U.S. Cars Sold Overseas Leave Drivers in the Dark

Over the last several months we have been contacted by two drivers of U.S. cars sold and likely built overseas who could not find a back-up spot to drop the key fob in the event of the fob’s battery dying. Well, a good deal of sleuthing and a hunch resolved one of these cases.

First, we have to acknowledge the diligent work of one of the vehicles owners. He sent pics of all the spots we could think of that might be used as a back up slot and noted which style key was in use. Then after the hunch, he took the time to perform the test we suggested. The other driver essentially gave, up or possibly found an answer elsewhere and didn’t let us know.


Malibu consoleThe car in question was a Chevrolet Malibu.  The owner’s manual was available and was dead wrong, which is, of course, the true source of the problem. The year, make and model in the U.S. has a back up slot in the center console. As you can see (right), the client’s car does not.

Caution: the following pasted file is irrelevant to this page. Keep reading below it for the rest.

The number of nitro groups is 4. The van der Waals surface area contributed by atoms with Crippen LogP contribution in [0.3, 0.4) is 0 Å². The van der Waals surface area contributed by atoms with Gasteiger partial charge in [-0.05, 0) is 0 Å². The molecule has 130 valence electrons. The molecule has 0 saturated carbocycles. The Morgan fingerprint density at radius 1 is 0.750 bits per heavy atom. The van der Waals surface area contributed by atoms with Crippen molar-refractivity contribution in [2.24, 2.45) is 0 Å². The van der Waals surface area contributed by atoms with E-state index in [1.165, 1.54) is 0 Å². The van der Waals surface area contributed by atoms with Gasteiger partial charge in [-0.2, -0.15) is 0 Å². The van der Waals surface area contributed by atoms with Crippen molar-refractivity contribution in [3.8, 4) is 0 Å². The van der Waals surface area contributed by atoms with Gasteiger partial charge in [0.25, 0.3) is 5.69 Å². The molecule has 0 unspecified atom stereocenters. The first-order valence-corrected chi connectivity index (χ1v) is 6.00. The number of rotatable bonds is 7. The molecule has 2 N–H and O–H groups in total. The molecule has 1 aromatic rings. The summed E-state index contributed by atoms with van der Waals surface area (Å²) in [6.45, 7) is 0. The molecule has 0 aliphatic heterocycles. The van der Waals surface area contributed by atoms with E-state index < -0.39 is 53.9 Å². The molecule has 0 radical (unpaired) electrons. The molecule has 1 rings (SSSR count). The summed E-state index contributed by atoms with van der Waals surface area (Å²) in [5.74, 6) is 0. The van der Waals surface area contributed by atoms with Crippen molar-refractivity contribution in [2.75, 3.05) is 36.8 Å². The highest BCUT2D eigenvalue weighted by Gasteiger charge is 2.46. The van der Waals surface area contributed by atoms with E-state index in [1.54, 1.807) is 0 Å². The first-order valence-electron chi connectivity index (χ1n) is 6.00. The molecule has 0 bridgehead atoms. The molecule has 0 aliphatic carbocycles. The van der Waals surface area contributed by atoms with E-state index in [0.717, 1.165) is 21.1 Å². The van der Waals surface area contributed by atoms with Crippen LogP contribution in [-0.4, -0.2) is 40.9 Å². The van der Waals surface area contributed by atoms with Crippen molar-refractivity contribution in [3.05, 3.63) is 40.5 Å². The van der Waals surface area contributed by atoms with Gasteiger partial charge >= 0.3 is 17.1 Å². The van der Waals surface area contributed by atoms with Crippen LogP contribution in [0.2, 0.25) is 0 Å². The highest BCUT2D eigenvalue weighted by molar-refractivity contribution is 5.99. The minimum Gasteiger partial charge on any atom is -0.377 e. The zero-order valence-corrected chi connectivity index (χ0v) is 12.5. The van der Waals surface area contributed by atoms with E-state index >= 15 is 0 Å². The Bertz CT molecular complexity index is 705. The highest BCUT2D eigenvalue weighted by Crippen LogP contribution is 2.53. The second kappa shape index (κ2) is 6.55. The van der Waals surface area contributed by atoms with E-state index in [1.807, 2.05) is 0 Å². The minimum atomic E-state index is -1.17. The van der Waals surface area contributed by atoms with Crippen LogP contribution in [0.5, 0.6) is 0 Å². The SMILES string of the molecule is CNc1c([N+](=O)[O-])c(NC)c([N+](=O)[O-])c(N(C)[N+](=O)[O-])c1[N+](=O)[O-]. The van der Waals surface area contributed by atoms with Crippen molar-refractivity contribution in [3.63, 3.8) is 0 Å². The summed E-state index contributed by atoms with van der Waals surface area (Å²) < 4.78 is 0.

Cruze slotIt also uses a flip key, which suggested a spot like that is used in the Cruze (right) or first generation Volt. No such plug in spot exists in the Malibu in question.

Then, we got hold of a new, 2017 Cruze. And like a handful of other GM models, the back up slot had been moved to one of the cup holders. And, unlike European cars, the spot goes unmarked.

And while the Cruze did not use a flip key, it suggested a possible solution to our overseas client. He removed the battery from the fob and dropped it into the front cup holder, and was able to start the car (the fob will be recognized from the back up slot in GM vehicles, at least temporarily, even with the battery actually missing). He is relieved to have an actual back-up plan.

The moral of the story for drivers of U.S. designed vehicles sold overseas is this (and we include Ford as well just in case, although we have not seen this come up). If the battery in your key fob is dead, there is still a back up plan. However, your owner’s manual may not reflect it. Try each and every one of the dozen or so back up spots found on our pages. We are pretty confident one of them will get you going.



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